Vaginal Discharge 101: What Every Woman Should Know

As women, we all know that vaginal discharge is a fact of life, and we may not even think twice about it. But what is discharge, actually, and how can you tell what is normal, or what may be an indication of a problem? In this article we’ll explain the role of vaginal discharge in keeping your body healthy, and we’ll discuss ways to recognize discharge that could signal that it’s time to call the doctor.

What is Vaginal Discharge?

Vaginal discharge comes from glands inside your vagina and cervix. These glands produce small amounts of fluid also known as vaginal secretions. The fluid flows out of the vagina each day, cleansing old cells that have lined the vagina. This is a completely natural process—it’s your body’s way of keeping your vagina healthy and clean.

Discharge varies from woman to woman. Some women have discharge every day, while others experience it less frequently. Normal vaginal discharge is usually clear or milky and may have a subtle scent that is not unpleasant or foul smelling. It’s also important to know that vaginal discharge changes over the course of a woman’s menstrual cycle. These changes in color and thickness are associated with ovulation and are natural. But outside of normal changes associated with your cycle, other changes may not be normal. Your discharge may indicate an imbalance of healthy bacteria in your vagina, which can be a sign that all is not well. So how can you tell when vaginal discharge may be signaling a problem?

Recognizing Normal and Abnormal Discharge

Changes that may signal a problem include an increase in the amount of discharge, and a change in the color, smell or texture of the discharge. You may also experience other symptoms with a change in discharge, such as  irritation, itchiness or burning in or around your vagina. The combination of these factors can help reveal what may be going on in your body. Let’s take a look at the types of discharge, what it might signal, other related symptoms, and what you can do:

Type of Discharge

It Could Be…

Other Symptoms

What You Can Do

Milky or white with no odor

Normal discharge


Nothing! All is well

Thick, white, and may resemble cottage cheese

Vaginal yeast infection

Vaginal itching, burning, soreness, or pain. Some women experience pain when urinating or having sex along with and redness, swelling or rash around the vulva

Talk to your healthcare professional*, or take the Vaginal Health Test, then reach for Monistat®--it comes in three doses to meet your treatment needs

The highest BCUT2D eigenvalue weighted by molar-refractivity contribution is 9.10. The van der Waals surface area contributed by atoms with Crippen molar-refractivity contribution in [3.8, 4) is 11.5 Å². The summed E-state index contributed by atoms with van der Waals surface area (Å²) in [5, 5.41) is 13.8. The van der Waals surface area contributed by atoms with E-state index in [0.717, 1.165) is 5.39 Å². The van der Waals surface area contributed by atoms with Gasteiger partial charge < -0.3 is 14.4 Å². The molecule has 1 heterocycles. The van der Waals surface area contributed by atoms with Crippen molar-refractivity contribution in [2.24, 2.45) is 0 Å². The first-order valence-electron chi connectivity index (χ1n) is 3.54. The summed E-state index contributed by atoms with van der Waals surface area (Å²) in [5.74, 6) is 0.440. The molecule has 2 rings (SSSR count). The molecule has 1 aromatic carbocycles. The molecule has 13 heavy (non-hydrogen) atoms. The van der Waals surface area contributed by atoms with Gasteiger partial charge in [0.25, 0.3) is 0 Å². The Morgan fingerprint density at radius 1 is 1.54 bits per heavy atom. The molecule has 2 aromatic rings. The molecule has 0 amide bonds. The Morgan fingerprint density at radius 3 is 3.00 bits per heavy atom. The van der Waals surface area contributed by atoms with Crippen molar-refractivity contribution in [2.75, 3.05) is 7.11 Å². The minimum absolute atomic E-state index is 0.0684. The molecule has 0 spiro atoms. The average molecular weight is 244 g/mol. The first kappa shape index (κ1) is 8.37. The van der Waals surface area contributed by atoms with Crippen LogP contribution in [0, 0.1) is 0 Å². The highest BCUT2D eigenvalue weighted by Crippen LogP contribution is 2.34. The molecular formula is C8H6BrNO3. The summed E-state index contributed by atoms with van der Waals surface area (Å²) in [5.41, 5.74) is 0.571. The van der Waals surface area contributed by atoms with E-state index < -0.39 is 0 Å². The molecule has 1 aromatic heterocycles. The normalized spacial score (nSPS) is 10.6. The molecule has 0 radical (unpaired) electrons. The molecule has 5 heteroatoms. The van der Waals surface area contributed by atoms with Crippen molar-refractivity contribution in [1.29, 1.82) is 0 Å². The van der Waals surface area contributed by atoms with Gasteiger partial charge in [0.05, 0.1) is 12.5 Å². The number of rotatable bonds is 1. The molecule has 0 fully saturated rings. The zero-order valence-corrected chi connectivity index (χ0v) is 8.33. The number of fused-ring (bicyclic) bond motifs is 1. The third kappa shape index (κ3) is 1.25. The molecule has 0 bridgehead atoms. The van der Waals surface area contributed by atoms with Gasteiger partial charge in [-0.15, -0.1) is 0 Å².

White, yellow or grey

Bacterial vaginosis

Fishy odor, itching and swelling

Not normal—talk to your healthcare professional

Yellow or green, thick or chunky


Foul odor

Not normal—talk to your healthcare professional

Brown or bloody

Irregular menstruation or a sign of something more serious

Pelvic pain or vaginal bleeding

Talk to your healthcare professional

Cloudy, yellow


Pelvic pain

Talk to your healthcare professional

*Always see your healthcare professional if this is your first yeast infection.

Do you have a yeast infection?

Do you have a yeast infection?

Answer a few questions and find out what your symptoms mean.

When to See Your Healthcare Professional

Since every woman is different, it’s a good idea to pay attention to your vaginal discharge. You will learn to recognize what is normal for you, and what may be signaling a problem—especially if you experience other symptoms at the same time, like pain, itching and irritation. Only you know your body. If you have vaginal discharge that doesn’t seem normal for you (with or without other symptoms), talk to your healthcare professional.

Check Your Symptoms

See what your vaginal discharge and other symptoms may be telling you. 

Opinions, content and any information expressed on or linked with this website, are intended to be general in nature and do not constitute medical advice, diagnosis or treatment. Always seek medical advice from your professional healthcare provider.


  1. Vaginal discharge. Family Doctor website. Accessed May 20, 2017.
  2. Vaginal discharge: What’s abnormal. WebMD. Accessed May 20, 2017.


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